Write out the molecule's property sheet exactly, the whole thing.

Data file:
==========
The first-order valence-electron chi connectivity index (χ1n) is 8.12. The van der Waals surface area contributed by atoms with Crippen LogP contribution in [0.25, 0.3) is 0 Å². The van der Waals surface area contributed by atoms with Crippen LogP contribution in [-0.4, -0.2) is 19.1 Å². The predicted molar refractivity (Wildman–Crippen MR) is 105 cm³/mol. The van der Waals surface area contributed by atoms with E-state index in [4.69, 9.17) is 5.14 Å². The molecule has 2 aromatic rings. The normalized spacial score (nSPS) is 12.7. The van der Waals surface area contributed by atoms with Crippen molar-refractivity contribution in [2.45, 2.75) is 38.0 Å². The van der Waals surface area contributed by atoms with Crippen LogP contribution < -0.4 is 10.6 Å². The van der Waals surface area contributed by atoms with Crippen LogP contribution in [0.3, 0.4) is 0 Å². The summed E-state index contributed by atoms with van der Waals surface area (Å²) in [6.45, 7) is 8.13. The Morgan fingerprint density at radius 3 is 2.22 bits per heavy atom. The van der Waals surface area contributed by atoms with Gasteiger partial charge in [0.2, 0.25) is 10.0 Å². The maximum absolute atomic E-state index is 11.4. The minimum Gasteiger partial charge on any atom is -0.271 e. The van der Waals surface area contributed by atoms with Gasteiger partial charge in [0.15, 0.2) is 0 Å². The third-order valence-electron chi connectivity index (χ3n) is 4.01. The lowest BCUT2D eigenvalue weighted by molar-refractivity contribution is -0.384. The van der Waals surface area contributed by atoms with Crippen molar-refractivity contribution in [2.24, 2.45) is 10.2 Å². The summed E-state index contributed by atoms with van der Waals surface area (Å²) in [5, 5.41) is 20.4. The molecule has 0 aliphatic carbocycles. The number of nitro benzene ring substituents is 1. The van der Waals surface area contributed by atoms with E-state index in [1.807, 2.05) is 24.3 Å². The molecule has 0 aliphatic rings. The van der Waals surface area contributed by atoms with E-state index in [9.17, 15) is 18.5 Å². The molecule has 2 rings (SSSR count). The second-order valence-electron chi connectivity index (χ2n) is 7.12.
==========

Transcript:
The first-order valence-electron chi connectivity index (χ1n) is 8.12. The van der Waals surface area contributed by atoms with Crippen LogP contribution in [0.25, 0.3) is 0 Å². The van der Waals surface area contributed by atoms with Crippen LogP contribution in [-0.4, -0.2) is 19.1 Å². The predicted molar refractivity (Wildman–Crippen MR) is 105 cm³/mol. The van der Waals surface area contributed by atoms with E-state index in [4.69, 9.17) is 5.14 Å². The molecule has 2 aromatic rings. The normalized spacial score (nSPS) is 12.7. The van der Waals surface area contributed by atoms with Crippen molar-refractivity contribution in [2.45, 2.75) is 38.0 Å². The van der Waals surface area contributed by atoms with Crippen LogP contribution < -0.4 is 10.6 Å². The van der Waals surface area contributed by atoms with Crippen LogP contribution in [0.3, 0.4) is 0 Å². The summed E-state index contributed by atoms with van der Waals surface area (Å²) in [6.45, 7) is 8.13. The Morgan fingerprint density at radius 3 is 2.22 bits per heavy atom. The van der Waals surface area contributed by atoms with Gasteiger partial charge in [0.2, 0.25) is 10.0 Å². The maximum absolute atomic E-state index is 11.4. The minimum Gasteiger partial charge on any atom is -0.271 e. The van der Waals surface area contributed by atoms with Gasteiger partial charge in [0.15, 0.2) is 0 Å². The third-order valence-electron chi connectivity index (χ3n) is 4.01. The lowest BCUT2D eigenvalue weighted by molar-refractivity contribution is -0.384. The van der Waals surface area contributed by atoms with Crippen molar-refractivity contribution in [2.24, 2.45) is 10.2 Å². The summed E-state index contributed by atoms with van der Waals surface area (Å²) in [5, 5.41) is 20.4. The molecule has 0 aliphatic carbocycles. The number of nitro benzene ring substituents is 1. The van der Waals surface area contributed by atoms with E-state index in [1.807, 2.05) is 24.3 Å². The molecule has 0 aliphatic rings. The van der Waals surface area contributed by atoms with E-state index in [9.17, 15) is 18.5 Å². The molecule has 2 rings (SSSR count). The second-order valence-electron chi connectivity index (χ2n) is 7.12.